It delivers a more concentrated dose of THC, for a faster, stronger high.

By Claire Gillespie
February 14, 2020
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As news surrounding the dangers of vaping continues to quiet down, another trend among teens has popped up—and it too carries some pretty major health risks. 

According to a new investigative report by NBC's TODAY, "dabbing"—or smoking concentrated THC, the chemical in marijuana that gets you high—is on the rise among teenagers, though it isn't exactly a new practice in general. According to a survey by Axios, per NBC, 50% of the 18- to 24-year-olds polled have dabbed before or know someone who has. That number fell to 32% of 25- to 34-year-olds, and continued to decline through the age of 65.

While the most popular ways of using marijuana are rolling it into a joint, smoking it through a bong, or eating it in brownies and other edible forms, dabbing involves placing a small amount (aka, a "dab") of concentrated tetrahydrocannabinol (THC, the psychoactive component of marijuana), on a hot surface, or in a traditional pipe or dab pen, and inhaling the vapor. It's used, in large part, for those who want a faster, stronger hit—per NBC, a typical joint contains about 25% THC, but a dab can have up to 90% of the psychoactive component.

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According to NBC's medical correspondent John Torres, MD, an emergency medicine physician in Colorado Springs, Colorado, the most dangerous part of dabbing, short-term, is that it can cause heart palpitations, anxiety, and panic attacks. The longterm consequences, per Dr. Torres, is that it can cause addiction or dependency problems, along with issues surrounding learning and thinking.

While the research on whether dabbing is more dangerous than smoking marijuana is still inconclusive, per NBC (some research, they say, says it's no more dangerous, while other research says it may lead to experimentation with heavier drugs), other research has found that the actual dabbing process may release harmful chemicals.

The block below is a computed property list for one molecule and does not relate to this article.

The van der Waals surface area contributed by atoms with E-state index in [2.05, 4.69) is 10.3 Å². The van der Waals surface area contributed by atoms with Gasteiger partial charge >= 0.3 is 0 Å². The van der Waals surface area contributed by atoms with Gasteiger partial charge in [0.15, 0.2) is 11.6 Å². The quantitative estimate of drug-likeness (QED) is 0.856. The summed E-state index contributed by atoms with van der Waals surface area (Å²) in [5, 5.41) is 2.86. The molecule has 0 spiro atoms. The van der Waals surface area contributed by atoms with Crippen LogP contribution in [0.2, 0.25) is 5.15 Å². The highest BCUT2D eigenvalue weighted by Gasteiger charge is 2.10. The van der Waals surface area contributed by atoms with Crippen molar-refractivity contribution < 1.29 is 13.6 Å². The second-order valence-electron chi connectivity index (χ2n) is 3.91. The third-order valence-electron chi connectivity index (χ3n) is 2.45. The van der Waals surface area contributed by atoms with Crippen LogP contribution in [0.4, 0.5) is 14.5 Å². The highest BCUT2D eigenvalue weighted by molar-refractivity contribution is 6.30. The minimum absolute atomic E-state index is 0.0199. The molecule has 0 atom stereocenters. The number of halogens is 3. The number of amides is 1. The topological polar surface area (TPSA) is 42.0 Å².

In research published in September 2017 in the American Chemical Society’s ACS Omega, study authors warn of toxic chemicals in the vapor created during the dabbing process. This typically involves heating marijuana through a “nail” (a glass pipe and a metal rod), which is then torched with butane. 

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The study focused on terpenes, the oils that give cannabis its distinctive smell. Although terpenes occur naturally in plants, condiments, and some foods, they can also be found in some cosmetics and pharmaceuticals, and, most recently, electronic cigarettes. During the study, researchers were able to  identify high levels of benzene, a known carcinogen, and methacrolein, a noxious irritant, in the vapor. The researchers also pointed out that controlling the nail temperature is difficult, which can put users at an even greater risk of exposing themselves to those chemicals. 

But exposure to toxins isn’t the only dabbing risk identified by the researchers. The amateur heating process, known as “blasting,” also comes with fire risks, per an email sent to Newsweek from John Stogner, a professor at the University of North Carolina. 

Stogner, who has previously studied the dangers of dabbing, shared that fires, explosions, and severe burns can be attributed to blasting. "Although blasting may be an appealing project for a young cannabis user, the safety risks have been described as comparable to those of manufacturing methamphetamine," he said. While many newer dabbing devices can reduce this risk, that information still feels like enough to give anyone pause about the practice. 

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